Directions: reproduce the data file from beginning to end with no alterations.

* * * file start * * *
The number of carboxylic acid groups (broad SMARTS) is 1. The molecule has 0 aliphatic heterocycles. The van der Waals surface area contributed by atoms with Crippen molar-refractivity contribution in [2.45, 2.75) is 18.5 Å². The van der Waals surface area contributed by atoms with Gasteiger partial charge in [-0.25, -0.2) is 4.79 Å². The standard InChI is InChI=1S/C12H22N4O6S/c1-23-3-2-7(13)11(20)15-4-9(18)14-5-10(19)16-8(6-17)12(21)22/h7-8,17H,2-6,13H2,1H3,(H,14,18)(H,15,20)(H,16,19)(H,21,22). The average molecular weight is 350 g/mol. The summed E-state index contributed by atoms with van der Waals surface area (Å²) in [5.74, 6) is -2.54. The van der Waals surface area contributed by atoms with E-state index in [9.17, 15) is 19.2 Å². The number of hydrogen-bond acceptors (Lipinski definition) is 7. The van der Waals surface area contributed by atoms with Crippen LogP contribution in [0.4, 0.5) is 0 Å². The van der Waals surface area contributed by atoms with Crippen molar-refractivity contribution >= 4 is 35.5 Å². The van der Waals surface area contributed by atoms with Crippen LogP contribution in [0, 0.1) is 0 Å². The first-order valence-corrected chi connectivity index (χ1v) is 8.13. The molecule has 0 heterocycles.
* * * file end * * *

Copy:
The number of carboxylic acid groups (broad SMARTS) is 1. The molecule has 0 aliphatic heterocycles. The van der Waals surface area contributed by atoms with Crippen molar-refractivity contribution in [2.45, 2.75) is 18.5 Å². The van der Waals surface area contributed by atoms with Gasteiger partial charge in [-0.25, -0.2) is 4.79 Å². The standard InChI is InChI=1S/C12H22N4O6S/c1-23-3-2-7(13)11(20)15-4-9(18)14-5-10(19)16-8(6-17)12(21)22/h7-8,17H,2-6,13H2,1H3,(H,14,18)(H,15,20)(H,16,19)(H,21,22). The average molecular weight is 350 g/mol. The summed E-state index contributed by atoms with van der Waals surface area (Å²) in [5.74, 6) is -2.54. The van der Waals surface area contributed by atoms with E-state index in [9.17, 15) is 19.2 Å². The number of hydrogen-bond acceptors (Lipinski definition) is 7. The van der Waals surface area contributed by atoms with Crippen LogP contribution in [0.4, 0.5) is 0 Å². The van der Waals surface area contributed by atoms with Crippen molar-refractivity contribution >= 4 is 35.5 Å². The van der Waals surface area contributed by atoms with Crippen LogP contribution in [0, 0.1) is 0 Å². The first-order valence-corrected chi connectivity index (χ1v) is 8.13. The molecule has 0 heterocycles.